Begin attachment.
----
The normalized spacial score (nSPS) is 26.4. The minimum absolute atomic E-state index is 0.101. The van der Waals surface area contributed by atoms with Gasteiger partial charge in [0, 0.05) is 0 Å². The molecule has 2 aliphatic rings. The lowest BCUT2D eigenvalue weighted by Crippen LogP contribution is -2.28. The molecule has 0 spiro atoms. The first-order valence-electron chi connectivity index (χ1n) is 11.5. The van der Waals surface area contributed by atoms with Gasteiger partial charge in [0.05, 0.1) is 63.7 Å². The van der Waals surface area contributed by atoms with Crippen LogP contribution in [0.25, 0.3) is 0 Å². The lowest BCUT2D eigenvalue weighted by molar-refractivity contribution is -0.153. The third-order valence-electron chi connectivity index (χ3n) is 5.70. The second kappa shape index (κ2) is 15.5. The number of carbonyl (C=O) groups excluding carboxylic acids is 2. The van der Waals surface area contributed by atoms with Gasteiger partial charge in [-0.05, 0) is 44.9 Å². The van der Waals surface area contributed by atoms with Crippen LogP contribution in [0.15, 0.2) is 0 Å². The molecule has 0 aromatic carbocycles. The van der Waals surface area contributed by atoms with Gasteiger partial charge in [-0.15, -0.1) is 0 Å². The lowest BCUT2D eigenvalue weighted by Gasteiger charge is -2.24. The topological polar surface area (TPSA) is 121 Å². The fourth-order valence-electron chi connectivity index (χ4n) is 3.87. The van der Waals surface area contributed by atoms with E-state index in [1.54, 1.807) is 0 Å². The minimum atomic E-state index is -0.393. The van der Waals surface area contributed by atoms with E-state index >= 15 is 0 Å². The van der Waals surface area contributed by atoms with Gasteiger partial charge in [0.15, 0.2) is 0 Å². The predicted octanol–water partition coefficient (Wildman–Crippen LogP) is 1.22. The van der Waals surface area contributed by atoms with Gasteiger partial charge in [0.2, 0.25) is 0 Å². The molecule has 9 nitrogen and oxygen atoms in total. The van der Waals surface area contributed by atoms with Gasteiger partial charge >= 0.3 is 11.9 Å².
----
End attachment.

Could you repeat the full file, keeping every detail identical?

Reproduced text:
The normalized spacial score (nSPS) is 26.4. The minimum absolute atomic E-state index is 0.101. The van der Waals surface area contributed by atoms with Gasteiger partial charge in [0, 0.05) is 0 Å². The molecule has 2 aliphatic rings. The lowest BCUT2D eigenvalue weighted by Crippen LogP contribution is -2.28. The molecule has 0 spiro atoms. The first-order valence-electron chi connectivity index (χ1n) is 11.5. The van der Waals surface area contributed by atoms with Gasteiger partial charge in [0.05, 0.1) is 63.7 Å². The van der Waals surface area contributed by atoms with Crippen LogP contribution in [0.25, 0.3) is 0 Å². The lowest BCUT2D eigenvalue weighted by molar-refractivity contribution is -0.153. The third-order valence-electron chi connectivity index (χ3n) is 5.70. The second kappa shape index (κ2) is 15.5. The number of carbonyl (C=O) groups excluding carboxylic acids is 2. The van der Waals surface area contributed by atoms with Gasteiger partial charge in [-0.05, 0) is 44.9 Å². The van der Waals surface area contributed by atoms with Crippen LogP contribution in [0.15, 0.2) is 0 Å². The molecule has 0 aromatic carbocycles. The van der Waals surface area contributed by atoms with Gasteiger partial charge in [-0.15, -0.1) is 0 Å². The lowest BCUT2D eigenvalue weighted by Gasteiger charge is -2.24. The topological polar surface area (TPSA) is 121 Å². The fourth-order valence-electron chi connectivity index (χ4n) is 3.87. The van der Waals surface area contributed by atoms with E-state index in [1.54, 1.807) is 0 Å². The minimum atomic E-state index is -0.393. The van der Waals surface area contributed by atoms with E-state index >= 15 is 0 Å². The van der Waals surface area contributed by atoms with Gasteiger partial charge in [0.15, 0.2) is 0 Å². The predicted octanol–water partition coefficient (Wildman–Crippen LogP) is 1.22. The van der Waals surface area contributed by atoms with Gasteiger partial charge in [0.2, 0.25) is 0 Å². The molecule has 9 nitrogen and oxygen atoms in total. The van der Waals surface area contributed by atoms with Gasteiger partial charge >= 0.3 is 11.9 Å².